New Playground Collects Rainwater for Local Waterway
NEW YORK—A new environmentally friendly school playground was unveiled at a ribbon cutting ceremony at Brooklyn’s P.S. 261 (Philip Livingston) on Sept. 19. The new playground is designed to collect rainwater and send it to the Gowanus Canal, reducing the burden on the city sewer system and at the same time bring clean water to local waterways.
“A new playground for the school community is incredible, a new playground for the school community that reduces local flooding and improves water quality is really magnificent,” said Marc Matsil, New York state director, The Trust for Public Land.
The new playground is the product of a partnership between The Trust for Public Land and New York City. The P.S. 261 playground is the first one finished of 40 planned new environmentally friendly playgrounds to be completed at NYC schools in the next five years. Two other playgrounds at Brooklyn schools will also open this fall, one at J.H.S 218 and another at P.S. 65.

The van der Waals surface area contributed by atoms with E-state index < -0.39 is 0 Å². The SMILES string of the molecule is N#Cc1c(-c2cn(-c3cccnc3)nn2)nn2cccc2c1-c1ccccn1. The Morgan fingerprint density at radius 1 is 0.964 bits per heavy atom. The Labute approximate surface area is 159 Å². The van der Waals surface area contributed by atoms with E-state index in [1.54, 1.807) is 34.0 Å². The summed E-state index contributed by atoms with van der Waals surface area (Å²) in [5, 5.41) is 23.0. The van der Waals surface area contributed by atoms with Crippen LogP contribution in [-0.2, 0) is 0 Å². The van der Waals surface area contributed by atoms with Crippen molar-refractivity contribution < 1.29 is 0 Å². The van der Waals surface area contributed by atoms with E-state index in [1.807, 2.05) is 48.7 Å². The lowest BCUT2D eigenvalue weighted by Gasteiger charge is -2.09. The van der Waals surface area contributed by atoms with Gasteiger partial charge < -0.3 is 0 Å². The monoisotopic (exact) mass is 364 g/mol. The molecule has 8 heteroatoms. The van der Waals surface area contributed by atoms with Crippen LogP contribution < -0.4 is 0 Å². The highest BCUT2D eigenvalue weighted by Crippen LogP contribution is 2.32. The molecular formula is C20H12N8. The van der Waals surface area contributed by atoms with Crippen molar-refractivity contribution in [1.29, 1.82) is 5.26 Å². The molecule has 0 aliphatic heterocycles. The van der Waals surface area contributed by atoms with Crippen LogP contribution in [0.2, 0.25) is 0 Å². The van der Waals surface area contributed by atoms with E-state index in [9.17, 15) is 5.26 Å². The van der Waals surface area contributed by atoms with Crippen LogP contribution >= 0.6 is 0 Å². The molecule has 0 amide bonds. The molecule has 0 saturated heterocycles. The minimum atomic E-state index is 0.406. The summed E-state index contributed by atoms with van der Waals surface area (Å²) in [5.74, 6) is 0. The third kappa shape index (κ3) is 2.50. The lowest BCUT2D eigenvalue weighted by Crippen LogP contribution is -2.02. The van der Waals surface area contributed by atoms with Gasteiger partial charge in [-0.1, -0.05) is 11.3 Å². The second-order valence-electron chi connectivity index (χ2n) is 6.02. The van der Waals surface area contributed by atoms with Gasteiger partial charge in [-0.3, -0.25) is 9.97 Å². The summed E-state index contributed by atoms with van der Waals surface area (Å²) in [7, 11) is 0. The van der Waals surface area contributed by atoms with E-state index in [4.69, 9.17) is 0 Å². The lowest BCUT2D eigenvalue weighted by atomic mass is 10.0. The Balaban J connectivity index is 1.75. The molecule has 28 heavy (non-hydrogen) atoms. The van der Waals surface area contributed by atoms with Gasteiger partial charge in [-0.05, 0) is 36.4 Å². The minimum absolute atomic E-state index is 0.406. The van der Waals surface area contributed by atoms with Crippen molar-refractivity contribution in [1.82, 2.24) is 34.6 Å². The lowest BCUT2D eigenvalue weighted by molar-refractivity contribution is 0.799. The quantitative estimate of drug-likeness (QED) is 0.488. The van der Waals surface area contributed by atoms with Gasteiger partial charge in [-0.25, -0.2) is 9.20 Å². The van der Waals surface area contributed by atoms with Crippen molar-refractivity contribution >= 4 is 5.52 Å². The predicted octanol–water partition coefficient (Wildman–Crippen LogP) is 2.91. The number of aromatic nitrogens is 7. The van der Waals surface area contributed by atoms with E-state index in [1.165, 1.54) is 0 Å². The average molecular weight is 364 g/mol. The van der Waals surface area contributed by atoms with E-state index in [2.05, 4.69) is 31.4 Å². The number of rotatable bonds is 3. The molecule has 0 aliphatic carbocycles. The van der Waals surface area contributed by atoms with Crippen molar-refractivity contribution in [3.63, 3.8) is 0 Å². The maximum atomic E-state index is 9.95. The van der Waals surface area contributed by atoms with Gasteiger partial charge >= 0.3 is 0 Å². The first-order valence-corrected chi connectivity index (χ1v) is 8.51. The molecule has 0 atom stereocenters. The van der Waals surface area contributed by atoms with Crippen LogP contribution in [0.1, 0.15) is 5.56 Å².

School “is a place where children socialize, and learn to be good friends, and learn to be the person that they are going to grow up to be. You have provided us with a beautiful space for our children to run around, to play, and to learn about the environment,” said Zipporiah Mills, principal at P.S. 261, speaking at the ribbon cutting ceremony.
The new playground replaces an asphalt blacktop. It incorporates trees, an AstroTurf play area, a small running track, and a garden. The playground surface is designed to direct rainwater into drains installed in the playground. It is projected to collect half a million tons of water each year.
The design and construction of the new playground cost approximately $1 million. Public funding was provided by the Department of Education, The Department of Environmental Protection, and by local Council member Stephen Levin, who contributed $200,000. Mizuho Bank’s Mizuho USA Foundation also donated to the project.
Over the next year the partnership will build 10 more new playgrounds at area schools.